IVD Hall of Fame: Allomap

Thursday, May 30, 2013

Part 17 of IVD Hall of Fame

View part: [ 1 | 2 | 3 | 4 | 5 | 6 | 7 | 8 | 9 | 10 | 11 | 12 | 13 | 14 | 15 | 16 | 17 | 18 ]

Previously:
« BCR-ABL

Next:
Looking Back on the IVD Hall ... »


Heart transplants have become rather commonplace – particularly here in the US – ever since Dr. Barnard performed the first one back in 1967. Yet while the procedure may be somewhat "routine", the path to recovery for a transplant patient is not without its difficulties.

Allograft rejection is always a possibility for any patient that has received a heart transplant. As a result, patients that undergo heart transplant will likely remain on anti-rejection medications for their entire lives. However, most physicians will reduce the levels of transplant medications like Prednisone or Cyclosporine if they consider the risk of rejection to be low. The reason is simple – many of these transplant medications have nasty side effects such as kidney failure, elevated risk from infections, and osteoporosis, to name a few.

Unfortunately, the best way to determine acute cellular rejection (ACR) until rather recently was through biopsy. This procedure, though relatively safe, is invasive and not very pleasant. It involves a catheter, a bioptome, a neck vein, and…well you get the point. The first 6 - 12 months post-transplant are critical, and since the most patients are asymptomatic in early rejection, biopsies during this period can be rather frequent.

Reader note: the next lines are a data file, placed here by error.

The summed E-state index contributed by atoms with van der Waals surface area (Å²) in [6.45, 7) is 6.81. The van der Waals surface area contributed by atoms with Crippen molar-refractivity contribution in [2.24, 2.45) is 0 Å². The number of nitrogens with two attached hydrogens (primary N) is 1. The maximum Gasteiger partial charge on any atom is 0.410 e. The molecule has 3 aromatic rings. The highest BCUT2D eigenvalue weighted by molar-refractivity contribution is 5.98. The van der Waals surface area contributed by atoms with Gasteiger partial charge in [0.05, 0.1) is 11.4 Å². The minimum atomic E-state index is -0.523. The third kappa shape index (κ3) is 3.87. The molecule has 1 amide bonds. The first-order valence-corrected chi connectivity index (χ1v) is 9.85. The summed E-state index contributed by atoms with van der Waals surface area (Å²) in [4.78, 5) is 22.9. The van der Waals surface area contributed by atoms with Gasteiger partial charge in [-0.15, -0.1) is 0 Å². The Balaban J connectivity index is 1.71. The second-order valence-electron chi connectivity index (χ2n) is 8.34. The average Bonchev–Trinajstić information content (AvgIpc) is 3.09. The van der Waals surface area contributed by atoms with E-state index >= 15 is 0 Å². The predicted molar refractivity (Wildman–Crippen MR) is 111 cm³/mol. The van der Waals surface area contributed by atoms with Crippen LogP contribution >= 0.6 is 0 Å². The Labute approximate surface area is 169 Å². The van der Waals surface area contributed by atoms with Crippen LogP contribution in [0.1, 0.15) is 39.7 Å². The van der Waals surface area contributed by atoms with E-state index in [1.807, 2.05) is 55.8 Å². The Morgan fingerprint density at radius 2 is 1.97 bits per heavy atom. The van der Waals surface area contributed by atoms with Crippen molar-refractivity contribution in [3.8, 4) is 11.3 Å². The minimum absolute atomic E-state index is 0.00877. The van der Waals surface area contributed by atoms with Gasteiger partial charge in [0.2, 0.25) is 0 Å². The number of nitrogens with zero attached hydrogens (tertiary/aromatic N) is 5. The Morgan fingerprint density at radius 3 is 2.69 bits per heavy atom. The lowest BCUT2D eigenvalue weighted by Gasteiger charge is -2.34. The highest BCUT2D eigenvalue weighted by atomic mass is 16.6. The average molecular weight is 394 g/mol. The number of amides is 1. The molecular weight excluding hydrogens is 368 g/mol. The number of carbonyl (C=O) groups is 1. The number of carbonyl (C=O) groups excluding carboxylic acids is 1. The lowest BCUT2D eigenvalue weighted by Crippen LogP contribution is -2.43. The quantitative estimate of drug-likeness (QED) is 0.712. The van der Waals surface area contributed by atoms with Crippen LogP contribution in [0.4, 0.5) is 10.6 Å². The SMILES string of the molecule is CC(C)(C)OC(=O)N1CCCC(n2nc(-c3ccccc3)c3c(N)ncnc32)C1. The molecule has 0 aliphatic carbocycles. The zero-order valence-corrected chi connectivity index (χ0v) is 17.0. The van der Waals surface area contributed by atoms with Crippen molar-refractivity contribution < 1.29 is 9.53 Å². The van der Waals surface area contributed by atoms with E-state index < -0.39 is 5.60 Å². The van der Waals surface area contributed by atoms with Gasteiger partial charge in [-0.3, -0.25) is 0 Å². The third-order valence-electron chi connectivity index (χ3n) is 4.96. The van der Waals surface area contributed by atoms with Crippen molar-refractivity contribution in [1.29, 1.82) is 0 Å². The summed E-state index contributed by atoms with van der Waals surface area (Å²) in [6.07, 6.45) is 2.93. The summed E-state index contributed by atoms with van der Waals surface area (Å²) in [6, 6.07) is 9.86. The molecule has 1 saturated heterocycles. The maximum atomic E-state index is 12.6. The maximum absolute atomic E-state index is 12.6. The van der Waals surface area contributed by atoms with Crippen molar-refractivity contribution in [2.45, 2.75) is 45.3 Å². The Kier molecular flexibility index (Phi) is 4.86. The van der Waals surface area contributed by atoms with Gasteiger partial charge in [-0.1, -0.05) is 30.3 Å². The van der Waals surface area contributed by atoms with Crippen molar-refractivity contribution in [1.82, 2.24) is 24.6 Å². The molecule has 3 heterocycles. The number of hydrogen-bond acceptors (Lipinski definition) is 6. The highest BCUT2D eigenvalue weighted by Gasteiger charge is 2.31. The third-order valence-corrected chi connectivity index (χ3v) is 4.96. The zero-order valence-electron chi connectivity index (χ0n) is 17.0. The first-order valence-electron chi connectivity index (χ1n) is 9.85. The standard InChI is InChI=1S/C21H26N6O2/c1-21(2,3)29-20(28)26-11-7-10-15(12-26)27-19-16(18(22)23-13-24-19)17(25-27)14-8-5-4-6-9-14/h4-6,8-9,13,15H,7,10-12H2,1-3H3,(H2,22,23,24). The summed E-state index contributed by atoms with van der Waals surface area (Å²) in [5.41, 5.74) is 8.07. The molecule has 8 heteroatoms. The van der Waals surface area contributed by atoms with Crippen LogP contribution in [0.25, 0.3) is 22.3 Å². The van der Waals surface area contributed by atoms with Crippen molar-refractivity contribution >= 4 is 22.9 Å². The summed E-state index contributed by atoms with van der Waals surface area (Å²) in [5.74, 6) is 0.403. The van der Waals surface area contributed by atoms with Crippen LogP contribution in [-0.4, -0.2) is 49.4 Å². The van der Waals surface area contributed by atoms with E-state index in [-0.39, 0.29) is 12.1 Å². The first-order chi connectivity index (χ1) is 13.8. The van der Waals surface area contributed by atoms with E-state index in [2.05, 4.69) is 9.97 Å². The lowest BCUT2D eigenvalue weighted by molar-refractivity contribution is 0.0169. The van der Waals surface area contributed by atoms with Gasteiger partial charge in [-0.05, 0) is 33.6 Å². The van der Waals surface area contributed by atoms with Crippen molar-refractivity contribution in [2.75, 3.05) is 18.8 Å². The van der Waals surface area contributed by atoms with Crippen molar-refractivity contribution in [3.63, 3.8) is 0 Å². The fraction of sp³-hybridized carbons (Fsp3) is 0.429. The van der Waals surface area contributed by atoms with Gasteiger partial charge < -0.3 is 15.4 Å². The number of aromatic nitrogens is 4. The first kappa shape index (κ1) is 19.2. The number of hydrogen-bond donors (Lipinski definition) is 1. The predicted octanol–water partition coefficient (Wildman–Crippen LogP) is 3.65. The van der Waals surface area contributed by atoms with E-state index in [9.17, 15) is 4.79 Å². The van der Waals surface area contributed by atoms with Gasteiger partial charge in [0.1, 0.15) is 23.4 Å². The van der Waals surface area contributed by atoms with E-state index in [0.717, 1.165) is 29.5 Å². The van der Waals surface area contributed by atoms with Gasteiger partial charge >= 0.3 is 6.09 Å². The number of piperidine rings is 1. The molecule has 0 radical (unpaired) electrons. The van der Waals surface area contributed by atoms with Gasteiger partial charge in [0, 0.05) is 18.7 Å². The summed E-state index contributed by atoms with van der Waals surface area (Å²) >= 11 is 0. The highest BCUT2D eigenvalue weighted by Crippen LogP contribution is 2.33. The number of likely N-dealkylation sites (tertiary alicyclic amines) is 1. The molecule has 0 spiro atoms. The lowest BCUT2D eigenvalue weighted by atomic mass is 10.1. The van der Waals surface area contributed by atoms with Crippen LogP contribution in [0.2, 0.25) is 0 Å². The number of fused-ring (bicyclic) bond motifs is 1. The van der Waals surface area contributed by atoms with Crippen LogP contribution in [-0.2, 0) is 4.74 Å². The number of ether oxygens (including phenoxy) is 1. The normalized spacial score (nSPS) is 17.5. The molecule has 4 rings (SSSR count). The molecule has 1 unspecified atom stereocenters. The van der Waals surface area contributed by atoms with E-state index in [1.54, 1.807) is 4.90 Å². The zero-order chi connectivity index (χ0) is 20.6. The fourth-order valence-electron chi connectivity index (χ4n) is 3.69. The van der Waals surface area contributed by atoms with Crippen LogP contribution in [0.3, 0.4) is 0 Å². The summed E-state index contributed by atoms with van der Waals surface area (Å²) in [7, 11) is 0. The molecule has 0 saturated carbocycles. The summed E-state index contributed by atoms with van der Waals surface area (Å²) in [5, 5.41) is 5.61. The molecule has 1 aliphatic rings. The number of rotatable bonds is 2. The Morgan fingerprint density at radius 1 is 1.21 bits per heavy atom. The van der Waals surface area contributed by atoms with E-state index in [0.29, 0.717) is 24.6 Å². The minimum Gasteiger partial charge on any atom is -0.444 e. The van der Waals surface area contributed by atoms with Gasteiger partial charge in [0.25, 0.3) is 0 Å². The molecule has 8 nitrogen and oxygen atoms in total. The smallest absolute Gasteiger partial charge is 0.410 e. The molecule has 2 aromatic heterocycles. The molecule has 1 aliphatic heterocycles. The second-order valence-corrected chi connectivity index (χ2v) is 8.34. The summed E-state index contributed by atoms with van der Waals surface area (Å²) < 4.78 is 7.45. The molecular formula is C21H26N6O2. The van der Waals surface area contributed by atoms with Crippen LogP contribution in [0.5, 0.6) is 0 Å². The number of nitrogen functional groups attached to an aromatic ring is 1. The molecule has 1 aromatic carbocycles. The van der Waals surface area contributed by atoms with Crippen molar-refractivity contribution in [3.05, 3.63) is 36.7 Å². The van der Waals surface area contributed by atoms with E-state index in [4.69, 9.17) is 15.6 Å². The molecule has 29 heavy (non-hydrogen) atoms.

But the real issue with heart biopsies is that the resulting pathology reads can be vague, or sometimes even wrong, and depend greatly upon the pathologist. Grade 3A or higher (major rejection) is usually pretty accurate. But from there, whether a patient is showing the signs of mild to moderate rejection, or no rejection, depends on the skill and training of the pathologist, and the quality of the biopsy slides they are reading.

Echocardiographs can help clarify the picture, by identifying dysfunction associated with ACR, but irregularities in an ECG don’t always mean ACR. The same is true for heart catheterization, which measures the chamber and vascular pressure in the heart.

Entering into this murky clinical setting was the AlloMap test, introduced by XDx as a laboratory developed test in 2005. The RT-PCR based blood test measures expression of 20 genes: 11 for ACR and 9 “housekeeping” genes. In 2008 the test was cleared by the FDA as a 510(k) de novo, being one of the few LDTs cleared using the IVD MIA guidance issued by the agency in 2007.

The test has a very high negative predictive value (>98%), which simply means that a low risk score on an Allomap test equates to a low risk of rejection. This is good news for patients, as it can also translate to fewer biopsies and – more importantly – lower dosages of anti-rejections medications, thereby greatly improving their long-term prognosis.

The Allomap test is an example the next generation of IVDs, tests that don’t just diagnose diseases, but provide useful clinical information on the risk of recurrence or drug efficacy. And while these tests might not all be commercial blockbusters or household names, their value to the patients that they serve is reason enough to place them in our hall of fame.

Tags: IVD, IVDMIA

Part 17 of IVD Hall of Fame

View part: [ 1 | 2 | 3 | 4 | 5 | 6 | 7 | 8 | 9 | 10 | 11 | 12 | 13 | 14 | 15 | 16 | 17 | 18 ]

Previously:
« BCR-ABL

Next:
Looking Back on the IVD Hall ... »


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